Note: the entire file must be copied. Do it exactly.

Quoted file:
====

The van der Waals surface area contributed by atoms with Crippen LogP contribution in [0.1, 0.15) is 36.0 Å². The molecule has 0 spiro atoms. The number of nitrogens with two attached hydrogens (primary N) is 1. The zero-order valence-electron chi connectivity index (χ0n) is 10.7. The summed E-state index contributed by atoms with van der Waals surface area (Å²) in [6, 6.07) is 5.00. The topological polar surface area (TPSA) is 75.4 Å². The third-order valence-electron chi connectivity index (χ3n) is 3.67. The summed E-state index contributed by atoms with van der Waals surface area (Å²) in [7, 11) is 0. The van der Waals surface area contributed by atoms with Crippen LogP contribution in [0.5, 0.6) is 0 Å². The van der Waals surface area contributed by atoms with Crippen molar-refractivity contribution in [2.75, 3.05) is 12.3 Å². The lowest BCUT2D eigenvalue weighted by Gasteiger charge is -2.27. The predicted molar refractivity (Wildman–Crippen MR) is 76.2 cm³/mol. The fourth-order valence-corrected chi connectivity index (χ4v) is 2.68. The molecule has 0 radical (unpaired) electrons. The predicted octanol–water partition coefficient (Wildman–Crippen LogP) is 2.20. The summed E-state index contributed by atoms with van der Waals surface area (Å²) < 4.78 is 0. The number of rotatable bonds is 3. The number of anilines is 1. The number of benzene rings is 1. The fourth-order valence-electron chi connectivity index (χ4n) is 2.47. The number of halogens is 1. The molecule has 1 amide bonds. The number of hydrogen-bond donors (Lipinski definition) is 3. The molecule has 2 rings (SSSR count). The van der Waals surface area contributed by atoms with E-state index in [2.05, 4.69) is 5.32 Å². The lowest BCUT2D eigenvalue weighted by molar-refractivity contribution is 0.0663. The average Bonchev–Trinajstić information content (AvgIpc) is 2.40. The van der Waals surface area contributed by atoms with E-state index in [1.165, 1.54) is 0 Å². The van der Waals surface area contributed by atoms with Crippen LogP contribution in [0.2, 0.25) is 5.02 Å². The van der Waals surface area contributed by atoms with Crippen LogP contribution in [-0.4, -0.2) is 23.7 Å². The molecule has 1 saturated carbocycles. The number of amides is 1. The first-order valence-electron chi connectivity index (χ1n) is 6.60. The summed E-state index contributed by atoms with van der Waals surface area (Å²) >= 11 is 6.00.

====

The van der Waals surface area contributed by atoms with Crippen LogP contribution in [0.1, 0.15) is 36.0 Å². The molecule has 0 spiro atoms. The number of nitrogens with two attached hydrogens (primary N) is 1. The zero-order valence-electron chi connectivity index (χ0n) is 10.7. The summed E-state index contributed by atoms with van der Waals surface area (Å²) in [6, 6.07) is 5.00. The topological polar surface area (TPSA) is 75.4 Å². The third-order valence-electron chi connectivity index (χ3n) is 3.67. The summed E-state index contributed by atoms with van der Waals surface area (Å²) in [7, 11) is 0. The van der Waals surface area contributed by atoms with Crippen LogP contribution in [0.5, 0.6) is 0 Å². The van der Waals surface area contributed by atoms with Crippen molar-refractivity contribution in [2.75, 3.05) is 12.3 Å². The lowest BCUT2D eigenvalue weighted by Gasteiger charge is -2.27. The predicted molar refractivity (Wildman–Crippen MR) is 76.2 cm³/mol. The fourth-order valence-corrected chi connectivity index (χ4v) is 2.68. The molecule has 0 radical (unpaired) electrons. The predicted octanol–water partition coefficient (Wildman–Crippen LogP) is 2.20. The summed E-state index contributed by atoms with van der Waals surface area (Å²) < 4.78 is 0. The number of rotatable bonds is 3. The number of anilines is 1. The number of benzene rings is 1. The fourth-order valence-electron chi connectivity index (χ4n) is 2.47. The number of halogens is 1. The molecule has 1 amide bonds. The number of hydrogen-bond donors (Lipinski definition) is 3. The molecule has 2 rings (SSSR count). The van der Waals surface area contributed by atoms with E-state index in [2.05, 4.69) is 5.32 Å². The lowest BCUT2D eigenvalue weighted by molar-refractivity contribution is 0.0663. The average Bonchev–Trinajstić information content (AvgIpc) is 2.40. The van der Waals surface area contributed by atoms with E-state index in [1.165, 1.54) is 0 Å². The van der Waals surface area contributed by atoms with Crippen LogP contribution in [0.2, 0.25) is 5.02 Å². The van der Waals surface area contributed by atoms with Crippen LogP contribution in [-0.4, -0.2) is 23.7 Å². The molecule has 1 saturated carbocycles. The number of amides is 1. The first-order valence-electron chi connectivity index (χ1n) is 6.60. The summed E-state index contributed by atoms with van der Waals surface area (Å²) >= 11 is 6.00.